Wright was introduced at a Tuesday press conference as the head coach of the school’s girls basketball team.
It’s his second stint at the helm of the Lady Wildcat program – the first was 1985-92 – with two runs as the Wildcat head coach in between – 1992-2002 and 2007-2013.
Wright led the Lady ‘Cats to the 5th District Championship in 1990 and the boys team to four (1995, ‘97, 2009 and ‘13) in addition to a trip to the Sweet 16 in ‘97.
Wright, who was a middle school teacher during his entire previous coaching career, retired from the school last year.
“I love coaching basketball and working with young people,” Wright said. “I’ve enjoyed a year off, but I missed it, and I didn’t realize an opportunity like this would open.”
The job was vacant after Russell Malone resigned after one season.
Wright said he was invited to attend this summer’s 4-H Camp in Dawson Springs to teach basketball, and he had a chance to work with a couple Lady ‘Cat players.
“Something triggered in my heart,” Wright said. “The way they were soaking things up and were receptive to being taught, it made me want to do my part to help out.”
Wright said he crossed paths with TCHS principal Shannon Burcham that day and began discussing the opening.
“It was a combination of things,” Wright said. “The previous coach had just resigned, it was late in the summer, and I felt like I could help these girls,” Wright said. “I’ve heard from some parents and players and they’ve been supportive.”
“We are excited to have Coach Mike Wright back to lead our Lady Wildcat basketball program,” Burcham said. “After a brief retirement and a successful career as a coach in multiple sports at Trigg County, Coach Wright has chosen to once again serve the youth of our community. Coach Wright brings with him a tremendous level of experience, a great knowledge of the game and a passion and enthusiasm that is contagious.”
Wright, who also serves on the Trigg County Fiscal Court as District One Magistrate, said he intends to continue to fulfill those duties.
“My only concern was that I wanted to make sure this would fit in well with my magistrate duties,” Wright said. “I discussed it with [Judge-Executive Hollis Alexander] and got his blessing, so I’ve committed. And it’s not halfway. I’m planning on coaching.”
Wright said a youth camp will be held July 28-30 (see next week’s issue for more information), and he will soon set a meeting for returning high school players.
“There’s not a lot of time left in the summer because many of the players are starting fall sports,” Wright said. “But I do want to get them together. Most of the kids I already know, but I want them to get to know me as a coach and for me to get to know them as players.”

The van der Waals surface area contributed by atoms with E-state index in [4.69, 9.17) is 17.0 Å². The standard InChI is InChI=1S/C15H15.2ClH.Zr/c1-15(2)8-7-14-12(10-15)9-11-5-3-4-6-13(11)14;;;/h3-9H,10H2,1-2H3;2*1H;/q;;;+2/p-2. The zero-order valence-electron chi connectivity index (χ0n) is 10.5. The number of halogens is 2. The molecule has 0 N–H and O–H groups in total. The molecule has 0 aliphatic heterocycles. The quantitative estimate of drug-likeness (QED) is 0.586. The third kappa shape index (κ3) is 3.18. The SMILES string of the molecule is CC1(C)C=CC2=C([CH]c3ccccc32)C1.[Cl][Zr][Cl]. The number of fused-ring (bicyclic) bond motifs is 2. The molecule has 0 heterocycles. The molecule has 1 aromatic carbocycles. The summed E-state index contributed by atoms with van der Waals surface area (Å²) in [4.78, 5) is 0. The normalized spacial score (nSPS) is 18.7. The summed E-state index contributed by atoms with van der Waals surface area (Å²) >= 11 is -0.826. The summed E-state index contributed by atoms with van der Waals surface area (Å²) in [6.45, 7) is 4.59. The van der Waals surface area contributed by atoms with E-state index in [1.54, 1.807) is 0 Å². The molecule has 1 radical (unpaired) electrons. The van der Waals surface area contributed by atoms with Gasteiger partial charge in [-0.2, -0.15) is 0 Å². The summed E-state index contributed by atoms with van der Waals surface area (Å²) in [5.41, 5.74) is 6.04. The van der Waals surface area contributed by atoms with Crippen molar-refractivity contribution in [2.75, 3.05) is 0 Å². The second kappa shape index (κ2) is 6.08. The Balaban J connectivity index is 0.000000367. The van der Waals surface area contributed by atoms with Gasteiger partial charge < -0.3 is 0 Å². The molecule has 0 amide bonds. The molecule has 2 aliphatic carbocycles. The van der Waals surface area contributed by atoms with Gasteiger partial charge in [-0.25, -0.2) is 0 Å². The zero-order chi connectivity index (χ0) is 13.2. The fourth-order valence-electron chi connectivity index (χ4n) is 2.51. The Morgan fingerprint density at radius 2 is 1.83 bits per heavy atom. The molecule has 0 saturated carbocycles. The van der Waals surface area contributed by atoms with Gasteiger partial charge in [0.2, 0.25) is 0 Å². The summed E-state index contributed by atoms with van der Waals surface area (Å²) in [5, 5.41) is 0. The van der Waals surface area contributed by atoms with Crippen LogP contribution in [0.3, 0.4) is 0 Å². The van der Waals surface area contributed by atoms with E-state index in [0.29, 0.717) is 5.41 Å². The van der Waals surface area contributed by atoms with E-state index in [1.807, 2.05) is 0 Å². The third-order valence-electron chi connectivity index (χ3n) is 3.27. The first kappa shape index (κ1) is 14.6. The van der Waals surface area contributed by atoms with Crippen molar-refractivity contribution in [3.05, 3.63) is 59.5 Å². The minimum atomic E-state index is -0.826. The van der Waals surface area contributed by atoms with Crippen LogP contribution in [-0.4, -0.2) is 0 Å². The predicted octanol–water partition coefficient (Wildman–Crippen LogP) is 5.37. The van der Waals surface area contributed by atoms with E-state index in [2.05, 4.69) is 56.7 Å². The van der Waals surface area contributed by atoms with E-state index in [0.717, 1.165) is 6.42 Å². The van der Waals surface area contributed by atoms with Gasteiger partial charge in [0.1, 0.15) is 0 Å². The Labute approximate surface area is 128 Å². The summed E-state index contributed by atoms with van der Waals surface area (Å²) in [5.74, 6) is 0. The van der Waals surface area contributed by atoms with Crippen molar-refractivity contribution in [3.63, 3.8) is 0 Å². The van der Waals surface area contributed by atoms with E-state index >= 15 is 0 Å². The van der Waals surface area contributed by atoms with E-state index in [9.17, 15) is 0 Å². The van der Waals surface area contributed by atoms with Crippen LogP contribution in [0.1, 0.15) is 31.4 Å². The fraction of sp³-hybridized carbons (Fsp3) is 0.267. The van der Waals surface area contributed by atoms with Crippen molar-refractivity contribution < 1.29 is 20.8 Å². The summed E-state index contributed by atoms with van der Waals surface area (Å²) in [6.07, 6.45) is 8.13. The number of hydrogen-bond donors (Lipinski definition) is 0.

Entering the position with more than 20 years of head coaching experience and knowledge of this year’s returning Lady ‘Cats will be an immediate positive, Wright said.
“I think my experience will help a lot,” Wright said. “Somebody asked me recently what all I’ve coached, and I said, ‘Two years as head eighth grade coach, boys assistant for two years, head girls coach for seven years, head boys coach for 10 years, middle school coach for five years, head boys coach for six years ...’ and they said, ‘How old are you?’ I’m only 54, but in that time, I gained a lot of valuable experience, and I think I can use that to help our girls. It’s all about having the enthusiasm and the energy level. You’ve got to be young at heart to do something like this. I think I’ve got a check in that box.”
From a more personal perspective, Wright said he’s looking forward to coaching players who may resemble a few girls he coached in his first tenure with the Lady ‘Cats.
“I’m getting the chance to coach the daughters of some of the girls I coached, and I’m excited about that,” Wright said.
Wright said he’s also excited at the chance to give back to the school and the community.
“The school system gets a lot of blame sometimes for not hiring a specific coach for every sport,” Wright said. “We offer about 20 teams, every one of them has at least one or two coaches and some have four or five. You’re talking about 65 or more coaches, and even in a perfect world, you’re not going to get that. To be able to step up from the community, if you have the time and ability, the community needs that.”
The Lady ‘Cats have finished with 10 wins in three of the last six years but haven’t finished with more than that since a 15-10 campaign in 2002-03. Wright said he knows the challenge ahead of him and the team and that he’ll do all he can to improve the program.
“My goal is to provide for our girls the best basketball program they could possibly be part of,” Wright said. “I want to teach, lead and develop them as a total person and athlete. A lot of it is just caring about them. It’s going to be the most important program to me. These girls will mean the world to me, and that’s how I’ll treat them.”
Wright said he’s been overwhelmed by the level of support he’s received.
“I’ve had a couple of ‘Are you out of your mind?’ comments, but the majority have been really excited about it,” Wright said. “I think there will be bigger crowds and more community involvement.”
The Lady ‘Cats were 88-99 during Wright’s first stint from 1985-92, including a 65-45 mark in the final four seasons, including one 21-win campaign and the program’s only victory in 2nd Region Tournament.
“In those years, we were playing every year against Marshall County, one of the best teams in the state, and playing Hopkinsville and Christian County once or twice a year,” Wright said.
The boys team went 123-148 in Wright’s first tenure and 98-71 in his second.